Time for Action<p>I have spoken to many scientists, particularly federal scientists, who are eager to turn the page so they can hurry back to the work they had been doing before this administration, but I urge caution in assuming that things can be "normal" again.</p><p>Before Trump, I naively thought the scientific integrity policies established during the <a href="https://obamawhitehouse.archives.gov/blog/2016/12/19/scientific-integrity-policies-update" target="_blank">Obama administration</a> would be sufficient. I never imagined that any administration could so willfully ignore and attack expert advice and evidence that is intended to protect us and our public lands.</p><p>I have personally witnessed how hard our federal scientists work. They put in long hours with minimal pay (far less that what they could get if they worked in private industry) to pursue one simple goal: to make things better for the nation.</p><p>We need stronger scientific integrity policies to protect these people and their work. But more than that, we need stronger scientific integrity laws because they also benefit society.</p>
By Andrea Germanos
Environmental campaigners stressed the need for the incoming Biden White House to put in place permanent protections for Alaska's Bristol Bay after the Trump administration on Wednesday denied a permit for the proposed Pebble Mine that threatened "lasting harm to this phenomenally productive ecosystem" and death to the area's Indigenous culture.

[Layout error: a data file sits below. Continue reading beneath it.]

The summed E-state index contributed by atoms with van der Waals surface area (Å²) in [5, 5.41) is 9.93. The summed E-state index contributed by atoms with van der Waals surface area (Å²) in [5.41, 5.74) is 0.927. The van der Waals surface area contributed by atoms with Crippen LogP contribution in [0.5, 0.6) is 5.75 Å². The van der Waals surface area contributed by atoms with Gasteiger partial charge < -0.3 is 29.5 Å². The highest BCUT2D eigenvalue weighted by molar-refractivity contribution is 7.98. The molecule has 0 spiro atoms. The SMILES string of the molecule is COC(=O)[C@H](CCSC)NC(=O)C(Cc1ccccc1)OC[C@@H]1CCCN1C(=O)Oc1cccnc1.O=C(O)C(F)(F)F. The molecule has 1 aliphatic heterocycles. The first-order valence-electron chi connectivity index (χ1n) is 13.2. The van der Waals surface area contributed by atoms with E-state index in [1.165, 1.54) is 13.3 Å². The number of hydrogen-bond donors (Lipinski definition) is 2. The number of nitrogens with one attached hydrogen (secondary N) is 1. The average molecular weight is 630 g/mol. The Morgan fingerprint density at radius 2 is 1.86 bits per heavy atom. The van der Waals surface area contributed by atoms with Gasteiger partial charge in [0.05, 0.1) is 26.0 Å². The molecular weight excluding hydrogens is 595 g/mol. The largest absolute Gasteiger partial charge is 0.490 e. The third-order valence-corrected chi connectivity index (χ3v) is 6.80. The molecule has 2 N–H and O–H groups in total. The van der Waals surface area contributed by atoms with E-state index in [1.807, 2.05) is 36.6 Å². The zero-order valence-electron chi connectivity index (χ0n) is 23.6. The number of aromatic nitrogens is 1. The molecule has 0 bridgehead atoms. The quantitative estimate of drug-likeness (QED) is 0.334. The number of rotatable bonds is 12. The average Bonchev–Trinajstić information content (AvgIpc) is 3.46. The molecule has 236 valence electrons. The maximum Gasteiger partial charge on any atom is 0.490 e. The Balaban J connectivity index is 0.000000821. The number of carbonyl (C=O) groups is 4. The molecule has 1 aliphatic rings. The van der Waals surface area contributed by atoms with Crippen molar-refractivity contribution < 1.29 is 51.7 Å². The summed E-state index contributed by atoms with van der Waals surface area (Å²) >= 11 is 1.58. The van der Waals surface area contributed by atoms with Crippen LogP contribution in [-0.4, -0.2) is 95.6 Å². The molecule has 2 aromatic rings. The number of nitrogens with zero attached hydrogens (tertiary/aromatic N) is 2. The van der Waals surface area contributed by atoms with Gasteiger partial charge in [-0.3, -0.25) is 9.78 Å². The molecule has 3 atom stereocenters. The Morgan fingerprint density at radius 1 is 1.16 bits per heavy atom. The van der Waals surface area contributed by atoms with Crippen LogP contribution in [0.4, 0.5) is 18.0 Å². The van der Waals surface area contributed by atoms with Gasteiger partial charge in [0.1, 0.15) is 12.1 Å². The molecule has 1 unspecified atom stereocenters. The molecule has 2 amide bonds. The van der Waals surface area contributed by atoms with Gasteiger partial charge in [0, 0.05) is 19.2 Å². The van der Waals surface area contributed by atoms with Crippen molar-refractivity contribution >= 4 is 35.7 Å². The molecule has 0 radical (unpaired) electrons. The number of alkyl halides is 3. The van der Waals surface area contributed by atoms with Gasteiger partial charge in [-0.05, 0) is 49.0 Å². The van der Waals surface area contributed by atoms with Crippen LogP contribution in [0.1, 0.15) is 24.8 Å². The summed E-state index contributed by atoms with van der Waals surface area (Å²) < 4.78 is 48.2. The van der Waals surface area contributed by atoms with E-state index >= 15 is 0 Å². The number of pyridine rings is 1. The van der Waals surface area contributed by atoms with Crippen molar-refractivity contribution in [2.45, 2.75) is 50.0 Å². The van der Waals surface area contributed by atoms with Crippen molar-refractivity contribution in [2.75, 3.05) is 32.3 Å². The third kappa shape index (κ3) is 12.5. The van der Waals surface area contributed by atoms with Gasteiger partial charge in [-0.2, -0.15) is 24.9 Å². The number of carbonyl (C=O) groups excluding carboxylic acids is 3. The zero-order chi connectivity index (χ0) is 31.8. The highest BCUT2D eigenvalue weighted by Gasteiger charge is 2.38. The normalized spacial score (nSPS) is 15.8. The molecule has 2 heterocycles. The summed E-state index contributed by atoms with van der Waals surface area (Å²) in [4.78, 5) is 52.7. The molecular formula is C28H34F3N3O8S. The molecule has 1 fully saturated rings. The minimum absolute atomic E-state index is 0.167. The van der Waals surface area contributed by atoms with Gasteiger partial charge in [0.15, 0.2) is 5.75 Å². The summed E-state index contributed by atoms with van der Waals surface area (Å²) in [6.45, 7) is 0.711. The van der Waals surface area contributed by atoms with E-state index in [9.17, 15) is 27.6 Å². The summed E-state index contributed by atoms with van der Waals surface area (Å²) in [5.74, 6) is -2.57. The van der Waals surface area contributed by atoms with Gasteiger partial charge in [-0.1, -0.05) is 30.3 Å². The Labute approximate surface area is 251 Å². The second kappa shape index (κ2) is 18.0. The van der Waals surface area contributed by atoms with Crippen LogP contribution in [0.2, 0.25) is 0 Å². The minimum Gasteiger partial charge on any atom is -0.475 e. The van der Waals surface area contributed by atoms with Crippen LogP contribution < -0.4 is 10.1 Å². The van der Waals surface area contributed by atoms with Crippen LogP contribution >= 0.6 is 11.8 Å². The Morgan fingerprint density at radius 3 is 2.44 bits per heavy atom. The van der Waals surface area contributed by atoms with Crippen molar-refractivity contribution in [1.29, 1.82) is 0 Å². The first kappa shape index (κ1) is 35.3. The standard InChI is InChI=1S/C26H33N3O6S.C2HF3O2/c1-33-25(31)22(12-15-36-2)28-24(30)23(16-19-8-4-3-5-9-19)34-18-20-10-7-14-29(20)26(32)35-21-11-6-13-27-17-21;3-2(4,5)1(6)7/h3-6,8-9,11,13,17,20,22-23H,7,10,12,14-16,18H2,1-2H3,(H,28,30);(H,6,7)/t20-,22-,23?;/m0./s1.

<div id="da98c" class="rm-shortcode" data-rm-shortcode-id="478a197b7c59c92787c92bec92f1ac39"><blockquote class="twitter-tweet twitter-custom-tweet" data-twitter-tweet-id="1331662923710693376" data-partner="rebelmouse"><div style="margin:1em 0">Bristol Bay forever, Pebble mine never. #NoPebbleMine #SaveBristolBay https://t.co/CBQ9zuy8A5</div> — Save Bristol Bay (@Save Bristol Bay)<a href="https://twitter.com/SaveBristolBay/statuses/1331662923710693376">1606328156.0</a></blockquote></div>
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By Gwen Ranniger
In the midst of a pandemic, sales of cleaning products have skyrocketed, and many feel a need to clean more often. Knowing what to look for when purchasing cleaning supplies can help prevent unwanted and dangerous toxics from entering your home.